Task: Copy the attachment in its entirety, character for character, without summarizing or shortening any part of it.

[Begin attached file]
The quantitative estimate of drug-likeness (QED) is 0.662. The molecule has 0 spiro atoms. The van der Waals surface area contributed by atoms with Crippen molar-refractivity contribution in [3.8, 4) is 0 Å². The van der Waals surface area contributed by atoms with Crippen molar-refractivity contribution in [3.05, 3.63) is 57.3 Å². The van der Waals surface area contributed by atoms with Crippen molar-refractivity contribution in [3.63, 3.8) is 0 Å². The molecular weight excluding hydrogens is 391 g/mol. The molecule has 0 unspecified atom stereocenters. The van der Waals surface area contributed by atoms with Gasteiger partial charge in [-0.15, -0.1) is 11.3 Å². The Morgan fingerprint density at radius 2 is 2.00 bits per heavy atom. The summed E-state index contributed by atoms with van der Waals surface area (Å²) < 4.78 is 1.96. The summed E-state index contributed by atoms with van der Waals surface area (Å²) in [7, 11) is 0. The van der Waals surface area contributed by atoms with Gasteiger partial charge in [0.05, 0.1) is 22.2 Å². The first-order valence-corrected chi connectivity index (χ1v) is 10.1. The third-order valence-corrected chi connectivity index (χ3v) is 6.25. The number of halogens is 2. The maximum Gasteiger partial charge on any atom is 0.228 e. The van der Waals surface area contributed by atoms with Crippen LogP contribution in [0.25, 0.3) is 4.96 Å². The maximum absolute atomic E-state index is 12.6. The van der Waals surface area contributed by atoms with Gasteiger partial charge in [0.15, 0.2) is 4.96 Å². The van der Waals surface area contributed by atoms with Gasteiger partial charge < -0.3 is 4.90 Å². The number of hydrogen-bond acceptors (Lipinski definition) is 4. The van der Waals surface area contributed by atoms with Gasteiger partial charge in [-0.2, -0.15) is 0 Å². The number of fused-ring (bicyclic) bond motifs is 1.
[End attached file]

The quantitative estimate of drug-likeness (QED) is 0.662. The molecule has 0 spiro atoms. The van der Waals surface area contributed by atoms with Crippen molar-refractivity contribution in [3.8, 4) is 0 Å². The van der Waals surface area contributed by atoms with Crippen molar-refractivity contribution in [3.05, 3.63) is 57.3 Å². The van der Waals surface area contributed by atoms with Crippen molar-refractivity contribution in [3.63, 3.8) is 0 Å². The molecular weight excluding hydrogens is 391 g/mol. The molecule has 0 unspecified atom stereocenters. The van der Waals surface area contributed by atoms with Gasteiger partial charge in [-0.15, -0.1) is 11.3 Å². The Morgan fingerprint density at radius 2 is 2.00 bits per heavy atom. The summed E-state index contributed by atoms with van der Waals surface area (Å²) < 4.78 is 1.96. The summed E-state index contributed by atoms with van der Waals surface area (Å²) in [7, 11) is 0. The van der Waals surface area contributed by atoms with Gasteiger partial charge in [0.05, 0.1) is 22.2 Å². The first-order valence-corrected chi connectivity index (χ1v) is 10.1. The third-order valence-corrected chi connectivity index (χ3v) is 6.25. The number of halogens is 2. The maximum Gasteiger partial charge on any atom is 0.228 e. The van der Waals surface area contributed by atoms with Crippen LogP contribution in [0.25, 0.3) is 4.96 Å². The maximum absolute atomic E-state index is 12.6. The van der Waals surface area contributed by atoms with Gasteiger partial charge in [0.15, 0.2) is 4.96 Å². The van der Waals surface area contributed by atoms with Gasteiger partial charge < -0.3 is 4.90 Å². The number of hydrogen-bond acceptors (Lipinski definition) is 4. The van der Waals surface area contributed by atoms with Gasteiger partial charge in [-0.2, -0.15) is 0 Å². The number of fused-ring (bicyclic) bond motifs is 1.